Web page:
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johndavidjr

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Everything posted by johndavidjr

  1. Gearheads: 90+ liter packs for 2-3 week excursions

    The fabric on mine is a little stiff with age, but thing will almost certainly outlast me. Perhaps some sort of pack basket would be of interest to original poster? Or Chounard (sp?) brief revival (70s) of the tump line? Carrying a s&%tload of weight.. I've just mostly avoided it. A pack, deluxe or otherwise, simply doesn't make stuff any lighter. On the other hand, cramming a lot of stuff into a very small space creates difficulty that is often pointless.
  2. getting rid of the softshell

    I love my ultralight cotton golfing jacket, a 1977 Olympia thrift-store purchase, & much like the famous British Anoraks of 1950s, though with a handy steel zipper, which adds versatility. Given its design, it doesn't interfere with my climbing harness and when fully iced-up, is 100% windproof. It goes with my Icelandic balaclava, knitted by certified Viking retards, and my Korean War-era poncho, still going strong until a few years ago & useful for hiding valued trash in back seat of junker car.
  3. Gearheads: 90+ liter packs for 2-3 week excursions

    For the record, my old Frostfire's listed max capacity is about 6100 ci or 82L, which is as large a pack as I can imagine. Therefore, I do NOT believe that larger packs actually exist, other than as mere theory. Is NOT a good pack, but pack quality is topic of over-rated importance. On the other hand, the few times I've topped 30-pound loads, I've nearly decided to it give up. This generally with frameless packs, possibly of wrong brand. Fact remains that I am a weakling of low moral character and intelligence. The real solution is probably Sherpas, helicopters or livestock or boats.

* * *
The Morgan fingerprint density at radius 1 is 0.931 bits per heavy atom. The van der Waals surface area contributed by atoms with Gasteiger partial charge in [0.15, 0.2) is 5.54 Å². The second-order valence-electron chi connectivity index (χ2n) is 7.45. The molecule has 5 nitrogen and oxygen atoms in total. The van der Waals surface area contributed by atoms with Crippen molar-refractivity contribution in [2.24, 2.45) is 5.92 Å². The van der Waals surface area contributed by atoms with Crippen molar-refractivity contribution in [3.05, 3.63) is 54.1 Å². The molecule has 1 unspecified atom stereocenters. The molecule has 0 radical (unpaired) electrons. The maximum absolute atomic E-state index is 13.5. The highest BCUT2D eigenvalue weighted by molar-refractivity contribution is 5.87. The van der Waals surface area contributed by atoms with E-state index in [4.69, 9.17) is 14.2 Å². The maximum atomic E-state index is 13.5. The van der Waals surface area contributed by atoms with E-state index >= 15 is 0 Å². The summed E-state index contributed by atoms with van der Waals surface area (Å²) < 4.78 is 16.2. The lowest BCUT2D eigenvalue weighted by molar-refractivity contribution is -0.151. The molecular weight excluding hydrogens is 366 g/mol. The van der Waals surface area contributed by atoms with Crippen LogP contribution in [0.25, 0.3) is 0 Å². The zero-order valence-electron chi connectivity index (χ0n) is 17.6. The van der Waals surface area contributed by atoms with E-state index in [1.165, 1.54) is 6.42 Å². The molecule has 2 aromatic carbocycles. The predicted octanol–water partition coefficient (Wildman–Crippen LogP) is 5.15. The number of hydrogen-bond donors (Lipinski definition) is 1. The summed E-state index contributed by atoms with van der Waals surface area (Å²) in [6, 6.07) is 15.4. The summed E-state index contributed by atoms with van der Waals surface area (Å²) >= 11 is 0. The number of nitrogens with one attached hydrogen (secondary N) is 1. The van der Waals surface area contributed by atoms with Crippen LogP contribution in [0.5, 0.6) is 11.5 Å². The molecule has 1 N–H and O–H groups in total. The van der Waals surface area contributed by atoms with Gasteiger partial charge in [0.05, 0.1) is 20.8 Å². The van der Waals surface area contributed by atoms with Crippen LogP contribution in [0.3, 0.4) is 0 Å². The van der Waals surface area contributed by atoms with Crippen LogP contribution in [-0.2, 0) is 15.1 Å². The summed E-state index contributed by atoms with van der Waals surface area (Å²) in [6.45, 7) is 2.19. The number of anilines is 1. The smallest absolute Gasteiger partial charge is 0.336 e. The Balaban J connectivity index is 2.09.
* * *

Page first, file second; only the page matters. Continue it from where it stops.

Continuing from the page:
4. Gearheads: 90+ liter packs for 2-3 week excursions

    I have a 1990ish FrostFire Big-Ass pack. It's pretty poor but works okay. A big dufflebag with straps & waistbelt would work pretty good too; especially for strong folks (I am weak). I forgot how big the thing is, but is close to biggest I could find. It was pretty cheap, too. At the time I wanted something to handle a synthetic deep-winter sleeping bag and mattresses, etc. Very light stuff. It was perfect size for overnights. Probably FrostFire stuff got better, but I'd never particularly recommend the brand, if they are even still available. I have a couple of 50L-ish packs that I've used much more often over the years. But you know something? lately I get damned tired of struggling to cram a lot of junk into these tiny packs just to look cool for my increasingly minor hikes (on which I often also end up with stuff for girlfriend and her dogs). Certainly for bushwacking and climbing it makes sense, but taking the giant old dinosaur pack is otherwise damned convenient. Having twice the space you need makes packing a lot less fussy and time-consuming.